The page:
U.S. Army Maj. Nidal Hasan offered no evidence in a hearing ending Wednesday on whether he'll receive a death sentence for the Fort Hood mass shooting.
The Army Medical Corps officer who fatally shot 13 people and injured 31 others in the Nov. 5, 2009, shooting -- the largest mass murder at a military installation in U.S. history -- said simply, "The defense rests" when it came time to rebut prosecution testimony and offer witnesses or evidence to support an argument he should be spared the death penalty and receive life in prison instead.
Hasan is acting as his own attorney and has agreed with prosecutors he walked into the medical deployment center on Fort Hood to kill as many soldiers as he could as part of a jihad to protect Muslims and Taliban leaders from troops heading to Afghanistan.
His "defense rests" statement Tuesday produced an audible gasp in the courtroom, CNN reported.
The judge in the court-martial, Col. Tara Osborn, then recessed the trial, removing jurors from the courtroom until Wednesday.
At that time, prosecutors and Hasan will have an opportunity to present closing arguments, after which the military jury will begin its deliberations on his sentence.
The jury of 13 senior Army officers found Hasan guilty Friday of carrying out the mass murder.
Hasan, who turns 43 Sept. 8, could become the first U.S. soldier in 52 years executed in the military's death chamber at Fort Leavenworth, Kan.
All jurors must agree on the death penalty, and President Obama must approve it. Otherwise, Hasan could receive life imprisonment.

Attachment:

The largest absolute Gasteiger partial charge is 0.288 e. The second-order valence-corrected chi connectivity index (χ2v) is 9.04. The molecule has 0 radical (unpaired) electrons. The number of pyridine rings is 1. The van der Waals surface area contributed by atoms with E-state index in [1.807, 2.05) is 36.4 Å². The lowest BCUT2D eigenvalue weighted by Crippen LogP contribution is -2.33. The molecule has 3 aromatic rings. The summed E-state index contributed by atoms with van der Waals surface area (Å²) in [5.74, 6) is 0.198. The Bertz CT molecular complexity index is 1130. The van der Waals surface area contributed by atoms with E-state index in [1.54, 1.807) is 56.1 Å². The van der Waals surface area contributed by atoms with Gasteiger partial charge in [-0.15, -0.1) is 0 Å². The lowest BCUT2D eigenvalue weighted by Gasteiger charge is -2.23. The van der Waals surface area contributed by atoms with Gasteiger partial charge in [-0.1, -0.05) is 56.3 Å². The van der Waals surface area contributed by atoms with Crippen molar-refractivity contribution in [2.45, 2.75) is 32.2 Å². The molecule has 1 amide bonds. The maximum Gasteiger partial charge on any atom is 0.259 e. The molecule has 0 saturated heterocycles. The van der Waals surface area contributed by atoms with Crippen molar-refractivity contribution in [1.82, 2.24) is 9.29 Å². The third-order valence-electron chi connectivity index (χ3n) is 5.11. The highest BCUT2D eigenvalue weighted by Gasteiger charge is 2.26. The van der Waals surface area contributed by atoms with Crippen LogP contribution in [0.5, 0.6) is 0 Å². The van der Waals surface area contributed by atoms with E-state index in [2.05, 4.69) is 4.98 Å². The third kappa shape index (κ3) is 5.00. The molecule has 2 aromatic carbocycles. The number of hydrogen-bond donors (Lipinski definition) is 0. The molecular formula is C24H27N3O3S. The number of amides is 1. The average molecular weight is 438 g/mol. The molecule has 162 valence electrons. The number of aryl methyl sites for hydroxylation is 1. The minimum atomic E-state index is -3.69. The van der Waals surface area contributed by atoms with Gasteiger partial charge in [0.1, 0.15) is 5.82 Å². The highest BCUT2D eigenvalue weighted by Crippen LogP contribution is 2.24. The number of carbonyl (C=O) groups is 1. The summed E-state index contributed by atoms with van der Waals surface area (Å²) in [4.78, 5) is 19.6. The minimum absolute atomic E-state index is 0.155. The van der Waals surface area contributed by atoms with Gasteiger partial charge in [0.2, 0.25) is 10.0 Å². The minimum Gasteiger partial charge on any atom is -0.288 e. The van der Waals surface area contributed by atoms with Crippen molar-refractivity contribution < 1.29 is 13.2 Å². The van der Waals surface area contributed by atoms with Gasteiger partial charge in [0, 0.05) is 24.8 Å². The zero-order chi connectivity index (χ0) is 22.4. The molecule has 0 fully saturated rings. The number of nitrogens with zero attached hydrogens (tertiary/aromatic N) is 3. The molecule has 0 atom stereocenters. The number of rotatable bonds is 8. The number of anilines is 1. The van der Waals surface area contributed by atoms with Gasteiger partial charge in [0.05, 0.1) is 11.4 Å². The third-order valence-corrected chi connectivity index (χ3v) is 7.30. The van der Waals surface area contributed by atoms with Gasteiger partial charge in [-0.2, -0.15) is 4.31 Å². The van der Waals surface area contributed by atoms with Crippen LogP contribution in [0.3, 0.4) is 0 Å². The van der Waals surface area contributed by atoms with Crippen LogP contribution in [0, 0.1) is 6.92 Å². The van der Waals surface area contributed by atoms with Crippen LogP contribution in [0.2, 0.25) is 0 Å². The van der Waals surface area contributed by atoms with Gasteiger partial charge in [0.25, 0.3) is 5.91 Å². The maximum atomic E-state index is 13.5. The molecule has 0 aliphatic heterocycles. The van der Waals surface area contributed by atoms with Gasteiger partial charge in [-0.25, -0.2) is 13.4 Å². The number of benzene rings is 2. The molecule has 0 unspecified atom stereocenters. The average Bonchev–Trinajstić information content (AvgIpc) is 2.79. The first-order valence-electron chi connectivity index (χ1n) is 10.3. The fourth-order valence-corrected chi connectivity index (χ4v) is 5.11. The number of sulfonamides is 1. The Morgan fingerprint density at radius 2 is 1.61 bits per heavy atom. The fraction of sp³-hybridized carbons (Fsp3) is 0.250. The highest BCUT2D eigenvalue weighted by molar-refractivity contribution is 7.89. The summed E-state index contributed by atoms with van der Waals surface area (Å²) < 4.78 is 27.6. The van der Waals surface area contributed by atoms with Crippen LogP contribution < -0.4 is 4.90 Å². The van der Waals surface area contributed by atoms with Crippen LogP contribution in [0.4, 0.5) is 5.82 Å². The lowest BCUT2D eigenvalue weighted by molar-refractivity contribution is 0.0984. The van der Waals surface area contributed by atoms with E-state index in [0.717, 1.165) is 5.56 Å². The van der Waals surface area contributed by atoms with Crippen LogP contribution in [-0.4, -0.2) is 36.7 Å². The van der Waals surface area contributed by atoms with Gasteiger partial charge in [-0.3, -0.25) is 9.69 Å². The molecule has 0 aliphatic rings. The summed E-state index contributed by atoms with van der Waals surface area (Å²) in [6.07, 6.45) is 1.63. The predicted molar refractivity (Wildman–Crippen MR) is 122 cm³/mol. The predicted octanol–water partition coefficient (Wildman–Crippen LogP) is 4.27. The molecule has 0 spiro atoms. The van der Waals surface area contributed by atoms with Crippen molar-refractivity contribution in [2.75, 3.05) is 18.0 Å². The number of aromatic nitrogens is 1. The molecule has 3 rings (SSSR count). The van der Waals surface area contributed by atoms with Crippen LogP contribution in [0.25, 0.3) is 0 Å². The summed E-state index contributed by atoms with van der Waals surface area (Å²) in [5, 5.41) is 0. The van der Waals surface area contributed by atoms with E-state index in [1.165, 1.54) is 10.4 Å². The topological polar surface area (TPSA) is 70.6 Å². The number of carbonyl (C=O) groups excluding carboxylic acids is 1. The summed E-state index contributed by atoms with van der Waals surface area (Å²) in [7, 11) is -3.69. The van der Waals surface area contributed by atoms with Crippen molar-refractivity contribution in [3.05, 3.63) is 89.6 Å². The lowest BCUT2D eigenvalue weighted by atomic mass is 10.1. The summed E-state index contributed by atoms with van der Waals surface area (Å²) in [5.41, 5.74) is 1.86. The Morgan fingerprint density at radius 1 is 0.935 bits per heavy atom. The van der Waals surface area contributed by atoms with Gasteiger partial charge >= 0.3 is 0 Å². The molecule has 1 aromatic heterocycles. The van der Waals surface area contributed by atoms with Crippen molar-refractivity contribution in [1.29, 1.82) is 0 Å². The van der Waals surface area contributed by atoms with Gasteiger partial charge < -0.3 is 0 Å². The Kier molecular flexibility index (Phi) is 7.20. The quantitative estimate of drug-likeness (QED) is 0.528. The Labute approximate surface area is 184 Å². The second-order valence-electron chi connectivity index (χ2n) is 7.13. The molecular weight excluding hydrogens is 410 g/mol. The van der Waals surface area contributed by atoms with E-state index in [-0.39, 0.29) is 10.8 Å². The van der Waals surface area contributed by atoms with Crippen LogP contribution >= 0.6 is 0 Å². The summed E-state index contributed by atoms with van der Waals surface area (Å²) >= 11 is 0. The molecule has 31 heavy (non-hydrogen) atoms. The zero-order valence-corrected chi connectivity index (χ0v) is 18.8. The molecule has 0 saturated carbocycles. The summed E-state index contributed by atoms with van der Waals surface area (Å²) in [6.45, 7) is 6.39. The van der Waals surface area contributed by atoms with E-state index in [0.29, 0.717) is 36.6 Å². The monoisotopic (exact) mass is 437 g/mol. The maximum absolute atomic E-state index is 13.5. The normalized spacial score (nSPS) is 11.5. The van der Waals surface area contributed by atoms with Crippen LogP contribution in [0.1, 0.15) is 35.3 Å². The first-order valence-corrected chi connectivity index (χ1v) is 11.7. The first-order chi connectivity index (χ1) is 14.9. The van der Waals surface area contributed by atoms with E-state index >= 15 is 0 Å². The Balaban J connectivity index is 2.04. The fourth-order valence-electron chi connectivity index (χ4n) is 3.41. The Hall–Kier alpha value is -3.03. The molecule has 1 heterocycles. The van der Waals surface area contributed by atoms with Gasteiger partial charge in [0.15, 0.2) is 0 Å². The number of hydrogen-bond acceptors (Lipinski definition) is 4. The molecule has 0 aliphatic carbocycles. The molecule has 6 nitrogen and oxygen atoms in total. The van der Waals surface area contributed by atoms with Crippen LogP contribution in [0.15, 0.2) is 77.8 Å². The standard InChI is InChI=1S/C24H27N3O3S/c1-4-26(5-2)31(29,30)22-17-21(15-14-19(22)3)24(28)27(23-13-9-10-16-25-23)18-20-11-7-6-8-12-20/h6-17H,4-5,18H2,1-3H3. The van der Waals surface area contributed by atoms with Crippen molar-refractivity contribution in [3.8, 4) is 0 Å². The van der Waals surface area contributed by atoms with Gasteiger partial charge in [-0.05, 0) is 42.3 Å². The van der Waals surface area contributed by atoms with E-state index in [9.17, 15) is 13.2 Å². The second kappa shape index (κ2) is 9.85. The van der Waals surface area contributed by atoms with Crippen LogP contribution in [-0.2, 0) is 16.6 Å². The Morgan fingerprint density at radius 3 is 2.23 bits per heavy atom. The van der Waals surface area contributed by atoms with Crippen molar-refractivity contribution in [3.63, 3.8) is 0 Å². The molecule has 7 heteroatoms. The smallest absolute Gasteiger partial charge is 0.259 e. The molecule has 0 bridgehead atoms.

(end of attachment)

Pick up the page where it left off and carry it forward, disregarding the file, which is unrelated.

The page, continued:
Shortly after the recess, Hasan's three standby military attorneys asked Osborn to let them present information he chose not to use -- in particular, a sentencing-expert report that contains potentially mitigating evidence, such as Hasan's record of community service.
"If no one is making a case for life, there is only death," Lt. Col. Kris Poppe, a standby attorney, told the judge.
But Hasan called the counselor "overzealous" and said he didn't want the report admitted, The Wall Street Journal said.
Osborn sided with Hasan after repeatedly asking if he understood his decision. She said Hasan's decision was ill-advised, but he had a constitutional right to represent himself.
Earlier Tuesday, Hasan asked no questions of prosecution witnesses -- including the spouses and parents of six murder victims -- who testified about their struggles since the shooting. The struggles they spoke about included alcohol abuse, depression, suicidal thoughts and unraveled relationships.
"When a parent loses a child, it creates an irreplaceable void," said Jerri Krueger, mother of Sgt. Amy Krueger, who was 29 when Hasan killed her.
"I live with that every day," Krueger said.
No witness addressed Hasan directly or looked at him at the defense table, CNN said.
Hasan himself watched all the witnesses, occasionally wiping his nose, the network said.